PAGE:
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6 Solid Tips for Reducing Your Contribution to the E-Waste Problem

Waste electrical and electronic equipment (WEEE)—better known as e-waste—is the common term that we assign to electrical or electronic devices that have reached the end of their service life. Everyday examples that can be found in our own homes are broken kitchen appliances, cellular phones, computers, electric light bulbs,and electrical cords. But are you aware of just how much e-waste your household accumulates and how it contributes to the world’s burgeoning e-waste problem?

The U.S. Environmental Protection Agency reported that e-waste comprises just 2% of America’s landfill trash but accounts for as much as 70% of its toxic waste. Ten years ago, in 2009, we accumulated about 2.37 million tons of junk from old electronic scraps, such as old TVs, computers, and computer peripherals. Worldwide, as much as 50 million metric tons of e-waste are disposed of every year, with only 12.5% of that waste subject to recycling.

The hardest pill to swallow is that yes, we are all part of the problem. Most of the time, we don’t account for how much e-waste we produce in our homes, and our daily habits revolve around fast and convenient consumption. Now is the time to be more mindful about our e-waste and make a conscious effort to reduce what goes into the world’s waste stream. To that end, we present a list of six solid tips for reducinge-waste in your home.

Buy rechargeable batteries

The small AA or AAA batteries that you use in your appliances are made of cadmium-nickel, alkaline, and mercury. If not disposed of properly, batteries with these materials can become health hazards in your home and pollutants in the environment. To lessen your use of single-use batteries, opt to buy rechargeable batteries instead. Doing so also enables more efficient use of energy. Using a battery charger likewise costs less and results in less overall environmental footprint than depending on a constant stream of new disposable batteries.

Buy remanufactured products

On the subject of spending less and consuming less, we also recommend purchasing recycled and remanufactured consumables for your electronic equipment. For instance, you can buy remanufactured ink and toner cartridges for your printer. It’s relatively easy to find high-quality remanufactured cartridges that are expertly refurbished and filled with good-quality ink, which helps if you don’t want to compromise the print quality of your documents. Just make sure that your are buying from a reputable retailer.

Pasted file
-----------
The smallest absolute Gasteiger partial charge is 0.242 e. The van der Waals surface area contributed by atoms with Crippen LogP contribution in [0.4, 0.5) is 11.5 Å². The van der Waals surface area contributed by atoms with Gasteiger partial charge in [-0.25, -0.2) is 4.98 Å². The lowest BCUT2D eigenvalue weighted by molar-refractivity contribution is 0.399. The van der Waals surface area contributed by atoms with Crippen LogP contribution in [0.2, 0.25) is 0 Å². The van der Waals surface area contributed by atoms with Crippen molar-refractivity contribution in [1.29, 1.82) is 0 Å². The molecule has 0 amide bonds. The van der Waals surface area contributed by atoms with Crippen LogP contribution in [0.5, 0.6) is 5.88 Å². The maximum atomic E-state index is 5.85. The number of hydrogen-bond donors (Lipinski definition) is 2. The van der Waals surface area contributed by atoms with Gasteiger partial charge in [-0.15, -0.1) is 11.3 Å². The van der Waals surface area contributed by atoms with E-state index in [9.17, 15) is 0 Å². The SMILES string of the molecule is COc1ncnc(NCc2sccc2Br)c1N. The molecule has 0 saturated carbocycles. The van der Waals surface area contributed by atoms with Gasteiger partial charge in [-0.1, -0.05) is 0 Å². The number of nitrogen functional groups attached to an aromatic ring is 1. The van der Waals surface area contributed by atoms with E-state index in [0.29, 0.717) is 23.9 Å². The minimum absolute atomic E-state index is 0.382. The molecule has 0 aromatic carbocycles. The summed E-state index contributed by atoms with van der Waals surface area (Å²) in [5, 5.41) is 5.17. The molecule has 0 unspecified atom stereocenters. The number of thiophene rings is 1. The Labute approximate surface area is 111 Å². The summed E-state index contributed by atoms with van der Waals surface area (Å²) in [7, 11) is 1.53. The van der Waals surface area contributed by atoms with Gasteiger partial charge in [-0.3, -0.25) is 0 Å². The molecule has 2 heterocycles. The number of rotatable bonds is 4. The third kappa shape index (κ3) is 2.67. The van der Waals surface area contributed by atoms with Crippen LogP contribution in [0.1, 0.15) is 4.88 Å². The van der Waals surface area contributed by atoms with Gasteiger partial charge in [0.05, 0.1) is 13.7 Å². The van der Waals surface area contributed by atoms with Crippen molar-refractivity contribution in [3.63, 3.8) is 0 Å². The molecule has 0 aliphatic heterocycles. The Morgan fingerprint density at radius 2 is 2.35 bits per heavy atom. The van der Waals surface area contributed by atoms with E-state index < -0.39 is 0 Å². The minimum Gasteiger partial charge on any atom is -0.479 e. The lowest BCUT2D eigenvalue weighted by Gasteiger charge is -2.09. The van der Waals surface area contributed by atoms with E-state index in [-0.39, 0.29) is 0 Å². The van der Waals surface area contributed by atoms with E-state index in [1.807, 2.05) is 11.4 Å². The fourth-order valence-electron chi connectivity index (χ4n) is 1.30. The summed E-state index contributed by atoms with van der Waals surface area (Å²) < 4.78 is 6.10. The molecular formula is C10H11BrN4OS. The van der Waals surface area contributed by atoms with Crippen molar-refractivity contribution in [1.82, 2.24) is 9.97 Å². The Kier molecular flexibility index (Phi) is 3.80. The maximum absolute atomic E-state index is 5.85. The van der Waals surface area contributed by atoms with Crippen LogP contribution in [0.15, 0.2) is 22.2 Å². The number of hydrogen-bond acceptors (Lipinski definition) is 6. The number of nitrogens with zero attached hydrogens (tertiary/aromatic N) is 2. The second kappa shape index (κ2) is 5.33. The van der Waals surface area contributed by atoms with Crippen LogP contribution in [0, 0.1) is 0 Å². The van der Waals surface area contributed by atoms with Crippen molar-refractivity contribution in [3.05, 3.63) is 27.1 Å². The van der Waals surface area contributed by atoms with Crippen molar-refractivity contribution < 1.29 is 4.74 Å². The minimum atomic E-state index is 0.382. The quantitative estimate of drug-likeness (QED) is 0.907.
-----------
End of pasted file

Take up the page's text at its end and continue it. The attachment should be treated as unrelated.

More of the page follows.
Less spending on expensive new OEM cartridges also means less waste for our already overcrowded landfills. Moreover, there will be less danger of them ending up in the ocean, and there will also be less oil, water, and chemical resources consumed to make the actual ink, the new cartridges, and also new packaging.

Take special care of your electrical cords

One of the most common forms of e-waste is old electrical cords. Admittedly, we do no favors to the service life of our cords if we keep stepping on them, tangling them, or pulling them too hard. Advise everyone in your family to be very careful with cords—and also to unplug them in order to prevent equipment damage when there is power surge. When your devices, appliances, or their components give out, see if the manufacturer offers an e-waste recycling program, such as what Apple does for Apple-branded power cords.

Lessen consumption of single-use storage devices

You might have a lot of old CDs lying around; remember that these also have a limited shelf life, and can break or accumulate mold. Instead of burning your data on single-use CDs, choose to use rewriteable CDs or storage devices for data transfer and storage instead. Don’t forget as well to upload important files on the cloud, as this will allow for near-infinite storage and easy data transfer and access.

Don’t buy new gadgets until you really need them

Sometimes it’s hard to resist going after a new gadget. However,don’t let the green-eyed monster get the best of you just because newer devices are available and you’ve seen your peers brandishing them before you. Try your best to maximize the lifecycle of your smartphone, tablet, or laptop. More often than not, some simple software and hardware upgrades are enough to get them back up to par. It’s best to replace your gadget only if it’s broken beyond repair or if its operating system (OS) has become too obsolete.
Donate your e-waste

Above all, do not dispose of your e-waste the same way you would dispose of your plastic, paper, or food scraps. E-waste scrap items could contain substances like lead, mercury, or beryllium, and as such, they must be disposed of at a facility that is safe and well-equipped to handle them. The options you currently have available are: landfills, small specialist recyclers for e-waste, shredder operators that deal with metal materials, or hammer mills that shred metal from dilapidated vehicles and larger household appliances. Still, the best approach is to supplement your recycling habits with better conservation habits. The goal is to minimize e-waste, and to free up the space that they take up.

Good luck, and here’s to solving the big e-waste problem together!

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